Not a single player on the 1984 Detroit Tigers is in the Baseball Hall of Fame.
But while we may have to wait to see one of the ’84 World Champs inducted into the Hall, we don’t have to wait for them to be honored. If the voters can’t get it right about the players who were the stars of the ’84 Tigers, they can do the right thing by inducting the entire team.
The Hall of Fame should create a new honor to celebrate the great teams in baseball history. Each July a new team can be “inducted” as a unit, as one. The players on the team won’t be inductees, but the team will be. A new section in the National Baseball Hall of Fame and Museum can list these inducted “Hall of Fame Teams.” An appropriate plaque or exhibit could honor them. Living members of the team would be invited to Cooperstown for the weekend. While Trammell may not be inducted as a player (yet), he might be chosen by his ’84 teammates to give the acceptance speech for that “Hall of Fame Team,” especially since the team leader (Sparky Anderson) has passed away.
The ’84 team is not just loved in Detroit and Michigan by Tiger fans, it had one of the most thrilling seasons in history. The team led from wire-to-wire, only the fourth team to ever do that. They got off to the fastest start in the history of baseball: winning an incredible 35 of their first 40 games. They had a roster filled with All-Stars in their prime: double play duo Trammell and Whitaker, Morris, catcher Lance Parrish, starter Dan Petry, center fielder Chet Lemon, right fielder Kirk Gibson, and closer Willie Hernandez, who won the Cy Young and Most Valuable Player awards. Other noteworthy players were on the club: Darrell Evans, who clubbed more than 400 career homers; future home run champ Howard Johnson; and hard-throwing reliever Aurelio Lopez.
Imagine the excitement each year if the Hall of Fame inducted a great team from the past. There are some no-brainers, like the 1927 Yankees, the 1955 Dodgers, and the 1975 Cincinnati “Big Red Machine.” Those teams will get in for sure, and their fans will have another reason to travel to Cooperstown. Maybe the Hall of Fame Team induction is held on Saturday, the day before the individual honors, so as not to take away from that ceremony. But it has to happen during the same weekend, because too often the Hall of Fame voters have failed to elect anyone, which makes the Hall of Fame Weekend ceremony disappointing.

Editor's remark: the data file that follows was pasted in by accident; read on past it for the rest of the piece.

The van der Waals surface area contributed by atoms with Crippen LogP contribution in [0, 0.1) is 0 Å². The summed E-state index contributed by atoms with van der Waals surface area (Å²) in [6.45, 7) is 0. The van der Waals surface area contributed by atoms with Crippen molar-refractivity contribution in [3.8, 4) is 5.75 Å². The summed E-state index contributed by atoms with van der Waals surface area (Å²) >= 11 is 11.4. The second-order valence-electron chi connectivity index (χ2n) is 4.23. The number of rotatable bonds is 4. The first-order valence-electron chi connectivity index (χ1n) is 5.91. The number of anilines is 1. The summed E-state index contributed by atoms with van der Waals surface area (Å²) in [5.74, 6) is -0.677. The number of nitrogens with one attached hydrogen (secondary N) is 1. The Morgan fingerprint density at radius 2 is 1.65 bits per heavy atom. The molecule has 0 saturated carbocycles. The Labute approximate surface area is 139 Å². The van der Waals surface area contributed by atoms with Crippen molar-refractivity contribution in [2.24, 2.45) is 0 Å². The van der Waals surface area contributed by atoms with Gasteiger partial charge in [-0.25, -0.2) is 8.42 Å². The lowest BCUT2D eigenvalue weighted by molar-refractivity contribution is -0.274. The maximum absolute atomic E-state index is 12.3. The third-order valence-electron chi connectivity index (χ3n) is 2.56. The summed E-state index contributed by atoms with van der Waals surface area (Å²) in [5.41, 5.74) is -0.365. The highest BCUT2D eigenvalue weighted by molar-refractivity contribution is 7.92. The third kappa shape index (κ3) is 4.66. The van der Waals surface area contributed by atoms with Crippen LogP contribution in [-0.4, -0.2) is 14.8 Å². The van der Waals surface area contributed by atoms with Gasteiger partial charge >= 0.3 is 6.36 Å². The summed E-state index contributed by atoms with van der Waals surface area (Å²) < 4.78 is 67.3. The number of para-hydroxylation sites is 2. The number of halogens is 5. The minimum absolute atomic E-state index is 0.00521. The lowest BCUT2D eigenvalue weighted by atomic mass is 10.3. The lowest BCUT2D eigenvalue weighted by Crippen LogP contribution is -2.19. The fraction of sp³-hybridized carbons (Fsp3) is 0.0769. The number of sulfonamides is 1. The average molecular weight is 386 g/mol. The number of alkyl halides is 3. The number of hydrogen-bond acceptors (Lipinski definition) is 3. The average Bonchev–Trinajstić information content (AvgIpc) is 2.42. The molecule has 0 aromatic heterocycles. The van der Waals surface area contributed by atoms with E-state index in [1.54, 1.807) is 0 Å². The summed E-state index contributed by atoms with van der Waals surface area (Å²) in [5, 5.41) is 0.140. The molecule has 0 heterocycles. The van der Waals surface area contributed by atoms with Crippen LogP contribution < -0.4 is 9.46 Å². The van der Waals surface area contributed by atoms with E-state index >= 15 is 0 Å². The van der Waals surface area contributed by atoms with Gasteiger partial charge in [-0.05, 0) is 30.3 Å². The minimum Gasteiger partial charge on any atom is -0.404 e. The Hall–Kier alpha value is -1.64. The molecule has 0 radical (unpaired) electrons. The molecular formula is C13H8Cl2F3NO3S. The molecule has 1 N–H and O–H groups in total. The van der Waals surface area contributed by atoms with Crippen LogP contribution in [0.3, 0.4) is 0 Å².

Detroit fans know a lot about disappointment, having watched as Morris, Trammell, and Whitaker have been held out of the Hall of Fame. The most egregious was when Sweet Lou failed to garner enough votes to stay on the ballot for more than a year.
Fans and the media would love the debate that would surround the election of Hall of Fame Teams, just as they debate which players belong in Cooperstown. And most franchises have at least one great team that would garner attention. The Seattle Mariners, who have never played in a World Series and don’t have a Hall of Fame inductee yet, have the 2001 team that won 116 games. The 1969 New York Mets, 1982 St. Louis Cardinals, 1987 Minnesota Twins, 1993 Philadelphia Phillies, and 2004 Boston Red Sox are a few of the most popular teams in baseball history and each would deserve consideration for election as a unit. Can you imagine the excitement that a ’69 Mets reunion would create in Cooperstown? Or how great it would be to see members of the 1972-74 Oakland A’s together to celebrate their dynasty by accepting induction as one of baseball’s greatest teams? Teams could be honored for one specific season or for multiple seasons (or eras) if they had a stretch of postseason success.
If the Hall of Fame wants to broaden their mission to honor the history of the National Pastime, and if they wish to ensure that some sort of an induction will take place every summer, they should consider welcoming Hall of Fame Teams to Cooperstown.